Let There be Light: Reviewing The Gospel of Loki by Joanne M. Harris

Hello everybody! I have to be up early but I am writing a review instead. Now, I have a soft spot for Loki as a character. Admittedly, it all started with the Marvel movies, but I was lucky enough to take a course on Norse mythology. I now have a newfound love of Norse mythology and definitely want to read more interpretations of it. So let’s talk about The Gospel of Loki.

Loki has been known by many names: the Trickster, Wildfire, Silver-tongue, the Light Bringer. There is much more to him than his tricks and exploits. Told from the point of view of Yours Truly, The Gospel of Loki sheds light on the side of the story that others don’t often hear and there is much more than meets the eye when it comes to the God of Chaos.

This certainly was a fun read. Harris lets Loki’s complex nature shine through in this retelling of classic Norse myths. The narrative is equal parts humorous, thoughtful, and thought – provoking. I really enjoyed Harris’ take on Loki as he was equal parts sympathetic and rather questionable. My biggest gripe with the book was the use of modern terminology. I get why Harris wanted to use modern slang but it just took me out of the narrative. Other than that, I thoroughly enjoyed this book. It is a quick read with a fun twist on familiar stories.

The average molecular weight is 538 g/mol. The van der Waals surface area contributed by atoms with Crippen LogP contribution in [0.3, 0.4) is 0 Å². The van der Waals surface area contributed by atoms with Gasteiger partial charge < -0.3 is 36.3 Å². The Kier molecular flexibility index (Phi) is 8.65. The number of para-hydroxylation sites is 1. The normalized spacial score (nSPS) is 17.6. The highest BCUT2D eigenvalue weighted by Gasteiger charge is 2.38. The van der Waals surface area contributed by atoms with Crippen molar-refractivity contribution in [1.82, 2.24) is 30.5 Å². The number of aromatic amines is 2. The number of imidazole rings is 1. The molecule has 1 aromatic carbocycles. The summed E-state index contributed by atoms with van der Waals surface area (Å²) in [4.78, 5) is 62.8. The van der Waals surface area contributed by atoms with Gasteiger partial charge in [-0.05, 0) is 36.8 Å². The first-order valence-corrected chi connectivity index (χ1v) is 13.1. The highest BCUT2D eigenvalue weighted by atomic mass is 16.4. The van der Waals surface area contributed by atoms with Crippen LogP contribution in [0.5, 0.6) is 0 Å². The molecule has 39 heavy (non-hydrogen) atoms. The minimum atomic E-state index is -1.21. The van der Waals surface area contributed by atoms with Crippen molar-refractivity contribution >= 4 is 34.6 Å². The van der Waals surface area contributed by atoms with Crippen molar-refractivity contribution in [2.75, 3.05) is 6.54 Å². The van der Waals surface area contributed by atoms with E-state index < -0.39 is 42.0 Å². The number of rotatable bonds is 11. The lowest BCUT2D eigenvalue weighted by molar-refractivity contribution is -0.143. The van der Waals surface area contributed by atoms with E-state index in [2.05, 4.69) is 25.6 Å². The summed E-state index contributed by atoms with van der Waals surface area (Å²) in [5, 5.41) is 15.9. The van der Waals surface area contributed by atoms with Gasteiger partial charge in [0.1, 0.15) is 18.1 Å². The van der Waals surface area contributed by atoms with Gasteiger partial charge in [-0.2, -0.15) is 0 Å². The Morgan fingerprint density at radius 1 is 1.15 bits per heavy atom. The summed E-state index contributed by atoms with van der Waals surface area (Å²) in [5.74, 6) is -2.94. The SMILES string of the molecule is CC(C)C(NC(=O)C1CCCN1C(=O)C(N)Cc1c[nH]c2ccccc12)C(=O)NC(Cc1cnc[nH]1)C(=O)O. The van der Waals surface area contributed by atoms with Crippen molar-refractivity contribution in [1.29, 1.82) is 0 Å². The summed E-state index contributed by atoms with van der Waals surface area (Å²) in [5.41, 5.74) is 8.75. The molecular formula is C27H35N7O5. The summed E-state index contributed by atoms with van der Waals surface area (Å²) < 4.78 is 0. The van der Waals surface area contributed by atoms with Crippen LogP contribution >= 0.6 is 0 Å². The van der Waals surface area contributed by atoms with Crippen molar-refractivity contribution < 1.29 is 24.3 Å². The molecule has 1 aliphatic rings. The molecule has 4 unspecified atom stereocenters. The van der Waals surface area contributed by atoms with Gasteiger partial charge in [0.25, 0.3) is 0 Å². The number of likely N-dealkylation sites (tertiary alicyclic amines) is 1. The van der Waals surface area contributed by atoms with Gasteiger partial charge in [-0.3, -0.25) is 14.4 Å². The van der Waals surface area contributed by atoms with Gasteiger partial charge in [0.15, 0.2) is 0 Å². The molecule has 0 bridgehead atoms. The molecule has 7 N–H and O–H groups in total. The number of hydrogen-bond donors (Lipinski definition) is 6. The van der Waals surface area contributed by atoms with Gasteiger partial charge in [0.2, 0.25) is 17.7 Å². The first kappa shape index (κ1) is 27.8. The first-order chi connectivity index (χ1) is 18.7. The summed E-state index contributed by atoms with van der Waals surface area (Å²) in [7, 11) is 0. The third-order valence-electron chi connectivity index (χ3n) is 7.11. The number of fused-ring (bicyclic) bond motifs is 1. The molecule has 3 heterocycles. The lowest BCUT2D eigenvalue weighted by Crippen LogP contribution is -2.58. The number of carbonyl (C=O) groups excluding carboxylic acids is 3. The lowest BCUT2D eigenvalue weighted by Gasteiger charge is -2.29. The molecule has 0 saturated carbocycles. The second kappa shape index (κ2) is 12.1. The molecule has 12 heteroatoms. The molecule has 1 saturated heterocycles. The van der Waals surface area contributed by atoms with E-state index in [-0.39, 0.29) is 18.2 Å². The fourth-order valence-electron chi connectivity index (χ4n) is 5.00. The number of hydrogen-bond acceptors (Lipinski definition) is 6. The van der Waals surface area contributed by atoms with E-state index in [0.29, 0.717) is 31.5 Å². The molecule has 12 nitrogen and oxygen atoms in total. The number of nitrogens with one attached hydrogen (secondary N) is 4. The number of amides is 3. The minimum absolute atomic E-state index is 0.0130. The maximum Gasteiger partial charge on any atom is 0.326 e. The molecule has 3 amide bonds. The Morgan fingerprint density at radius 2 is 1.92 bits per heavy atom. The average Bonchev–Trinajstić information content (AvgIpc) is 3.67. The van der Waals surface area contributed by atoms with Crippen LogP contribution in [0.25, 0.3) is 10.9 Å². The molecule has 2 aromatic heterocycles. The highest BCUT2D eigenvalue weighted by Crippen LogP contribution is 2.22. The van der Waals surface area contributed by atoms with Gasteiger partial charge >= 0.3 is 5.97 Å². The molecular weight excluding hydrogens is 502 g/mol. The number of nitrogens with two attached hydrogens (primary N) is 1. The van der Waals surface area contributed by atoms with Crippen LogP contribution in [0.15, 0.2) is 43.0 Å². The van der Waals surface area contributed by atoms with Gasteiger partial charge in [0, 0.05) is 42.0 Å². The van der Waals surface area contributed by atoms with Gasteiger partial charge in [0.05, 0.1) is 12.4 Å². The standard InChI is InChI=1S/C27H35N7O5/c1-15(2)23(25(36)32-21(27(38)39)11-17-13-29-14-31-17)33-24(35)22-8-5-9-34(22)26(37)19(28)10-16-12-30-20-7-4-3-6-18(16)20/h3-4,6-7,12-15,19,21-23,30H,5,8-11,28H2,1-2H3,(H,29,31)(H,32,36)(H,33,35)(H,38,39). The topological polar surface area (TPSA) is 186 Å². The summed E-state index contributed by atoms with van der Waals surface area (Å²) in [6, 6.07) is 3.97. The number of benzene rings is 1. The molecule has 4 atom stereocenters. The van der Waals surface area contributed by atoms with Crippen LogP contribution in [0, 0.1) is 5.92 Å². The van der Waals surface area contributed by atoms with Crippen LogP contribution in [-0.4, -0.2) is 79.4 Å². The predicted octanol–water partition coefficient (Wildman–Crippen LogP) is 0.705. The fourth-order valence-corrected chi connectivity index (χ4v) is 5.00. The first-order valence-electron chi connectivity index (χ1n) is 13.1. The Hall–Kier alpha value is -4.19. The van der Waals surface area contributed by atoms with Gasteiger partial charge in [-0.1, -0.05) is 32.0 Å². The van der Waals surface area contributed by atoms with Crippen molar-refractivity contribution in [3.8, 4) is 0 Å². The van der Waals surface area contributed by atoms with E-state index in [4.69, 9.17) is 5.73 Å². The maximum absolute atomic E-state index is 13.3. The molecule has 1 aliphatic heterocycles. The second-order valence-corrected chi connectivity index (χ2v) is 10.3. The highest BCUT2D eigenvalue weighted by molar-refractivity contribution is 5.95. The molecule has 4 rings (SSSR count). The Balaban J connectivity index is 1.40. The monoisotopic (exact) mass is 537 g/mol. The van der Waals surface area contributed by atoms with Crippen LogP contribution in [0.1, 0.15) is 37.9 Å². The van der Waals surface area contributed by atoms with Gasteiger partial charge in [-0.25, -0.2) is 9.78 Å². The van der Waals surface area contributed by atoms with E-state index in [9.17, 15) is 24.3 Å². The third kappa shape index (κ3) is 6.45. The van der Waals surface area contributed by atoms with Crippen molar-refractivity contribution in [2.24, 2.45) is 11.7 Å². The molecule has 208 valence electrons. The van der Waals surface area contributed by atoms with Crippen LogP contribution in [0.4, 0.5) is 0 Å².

Sing, Muse, he said, and I have sung: Reviewing A Thousand Ships by Natalie Haynes

Hello everybody! I am out here trying not to be too whiney about the cold but I really hate winter, especially a late winter. What better to get my mind off the weather than a good book and this is a good one. In case you didn’t know, I am a big fan of mythology particularly Greek myths. I have studied Latin for quite a few years and have done my fair share of translating the classics like The Illiad and The Odyssey. It is always nice to have a fresh take on these tried and true classics, so let’s talk about A Thousand Ships.